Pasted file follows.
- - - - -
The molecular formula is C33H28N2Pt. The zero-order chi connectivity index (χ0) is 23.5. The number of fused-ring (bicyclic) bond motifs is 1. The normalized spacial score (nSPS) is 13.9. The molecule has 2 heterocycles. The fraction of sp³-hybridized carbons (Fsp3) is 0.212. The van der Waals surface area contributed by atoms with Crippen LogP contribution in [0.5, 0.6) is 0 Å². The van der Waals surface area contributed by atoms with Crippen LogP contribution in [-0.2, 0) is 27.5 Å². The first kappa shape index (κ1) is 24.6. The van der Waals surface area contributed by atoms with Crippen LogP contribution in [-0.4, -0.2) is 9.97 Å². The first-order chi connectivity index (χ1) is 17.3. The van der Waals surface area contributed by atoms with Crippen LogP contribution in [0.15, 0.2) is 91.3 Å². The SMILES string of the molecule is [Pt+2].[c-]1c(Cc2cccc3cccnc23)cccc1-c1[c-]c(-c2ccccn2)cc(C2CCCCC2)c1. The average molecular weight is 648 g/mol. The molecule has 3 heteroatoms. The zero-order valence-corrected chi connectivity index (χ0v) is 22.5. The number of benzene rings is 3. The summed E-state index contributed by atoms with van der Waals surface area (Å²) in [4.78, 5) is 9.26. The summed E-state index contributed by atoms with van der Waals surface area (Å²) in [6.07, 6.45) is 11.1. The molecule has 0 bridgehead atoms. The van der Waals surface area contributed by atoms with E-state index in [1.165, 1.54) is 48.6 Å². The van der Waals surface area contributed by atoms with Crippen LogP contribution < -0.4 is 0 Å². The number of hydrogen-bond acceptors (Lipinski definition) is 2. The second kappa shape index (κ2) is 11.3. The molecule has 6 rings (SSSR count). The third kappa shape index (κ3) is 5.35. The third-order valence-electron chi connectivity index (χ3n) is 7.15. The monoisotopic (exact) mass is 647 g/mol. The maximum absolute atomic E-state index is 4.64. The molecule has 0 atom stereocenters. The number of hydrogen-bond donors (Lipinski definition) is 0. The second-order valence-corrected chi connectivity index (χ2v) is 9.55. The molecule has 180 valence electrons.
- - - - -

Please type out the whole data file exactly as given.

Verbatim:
The molecular formula is C33H28N2Pt. The zero-order chi connectivity index (χ0) is 23.5. The number of fused-ring (bicyclic) bond motifs is 1. The normalized spacial score (nSPS) is 13.9. The molecule has 2 heterocycles. The fraction of sp³-hybridized carbons (Fsp3) is 0.212. The van der Waals surface area contributed by atoms with Crippen LogP contribution in [0.5, 0.6) is 0 Å². The van der Waals surface area contributed by atoms with Crippen LogP contribution in [-0.2, 0) is 27.5 Å². The first kappa shape index (κ1) is 24.6. The van der Waals surface area contributed by atoms with Crippen LogP contribution in [-0.4, -0.2) is 9.97 Å². The first-order chi connectivity index (χ1) is 17.3. The van der Waals surface area contributed by atoms with Crippen LogP contribution in [0.15, 0.2) is 91.3 Å². The SMILES string of the molecule is [Pt+2].[c-]1c(Cc2cccc3cccnc23)cccc1-c1[c-]c(-c2ccccn2)cc(C2CCCCC2)c1. The average molecular weight is 648 g/mol. The molecule has 3 heteroatoms. The zero-order valence-corrected chi connectivity index (χ0v) is 22.5. The number of benzene rings is 3. The summed E-state index contributed by atoms with van der Waals surface area (Å²) in [4.78, 5) is 9.26. The summed E-state index contributed by atoms with van der Waals surface area (Å²) in [6.07, 6.45) is 11.1. The molecule has 0 bridgehead atoms. The van der Waals surface area contributed by atoms with E-state index in [1.165, 1.54) is 48.6 Å². The van der Waals surface area contributed by atoms with Crippen LogP contribution < -0.4 is 0 Å². The number of hydrogen-bond acceptors (Lipinski definition) is 2. The second kappa shape index (κ2) is 11.3. The molecule has 6 rings (SSSR count). The third kappa shape index (κ3) is 5.35. The third-order valence-electron chi connectivity index (χ3n) is 7.15. The monoisotopic (exact) mass is 647 g/mol. The maximum absolute atomic E-state index is 4.64. The molecule has 0 atom stereocenters. The number of hydrogen-bond donors (Lipinski definition) is 0. The second-order valence-corrected chi connectivity index (χ2v) is 9.55. The molecule has 180 valence electrons.